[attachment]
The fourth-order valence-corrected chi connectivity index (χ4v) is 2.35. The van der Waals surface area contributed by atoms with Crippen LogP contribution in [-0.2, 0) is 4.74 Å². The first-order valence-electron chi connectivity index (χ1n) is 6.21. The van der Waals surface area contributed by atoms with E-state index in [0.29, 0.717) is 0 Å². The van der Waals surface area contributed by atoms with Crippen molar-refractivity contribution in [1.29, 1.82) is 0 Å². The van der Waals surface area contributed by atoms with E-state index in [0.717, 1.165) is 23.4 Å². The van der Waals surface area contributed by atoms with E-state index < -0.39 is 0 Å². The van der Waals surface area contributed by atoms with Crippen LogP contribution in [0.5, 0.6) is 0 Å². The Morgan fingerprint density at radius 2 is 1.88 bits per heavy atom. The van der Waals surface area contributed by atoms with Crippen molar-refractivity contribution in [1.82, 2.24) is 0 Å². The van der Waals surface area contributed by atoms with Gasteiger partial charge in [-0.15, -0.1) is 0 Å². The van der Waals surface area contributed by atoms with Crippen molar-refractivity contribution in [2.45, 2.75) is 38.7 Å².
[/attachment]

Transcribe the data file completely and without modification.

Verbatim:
The fourth-order valence-corrected chi connectivity index (χ4v) is 2.35. The van der Waals surface area contributed by atoms with Crippen LogP contribution in [-0.2, 0) is 4.74 Å². The first-order valence-electron chi connectivity index (χ1n) is 6.21. The van der Waals surface area contributed by atoms with E-state index in [0.29, 0.717) is 0 Å². The van der Waals surface area contributed by atoms with Crippen molar-refractivity contribution in [1.29, 1.82) is 0 Å². The van der Waals surface area contributed by atoms with E-state index in [0.717, 1.165) is 23.4 Å². The van der Waals surface area contributed by atoms with E-state index < -0.39 is 0 Å². The van der Waals surface area contributed by atoms with Crippen LogP contribution in [0.5, 0.6) is 0 Å². The Morgan fingerprint density at radius 2 is 1.88 bits per heavy atom. The van der Waals surface area contributed by atoms with Crippen molar-refractivity contribution in [1.82, 2.24) is 0 Å². The van der Waals surface area contributed by atoms with Gasteiger partial charge in [-0.15, -0.1) is 0 Å². The van der Waals surface area contributed by atoms with Crippen molar-refractivity contribution in [2.45, 2.75) is 38.7 Å².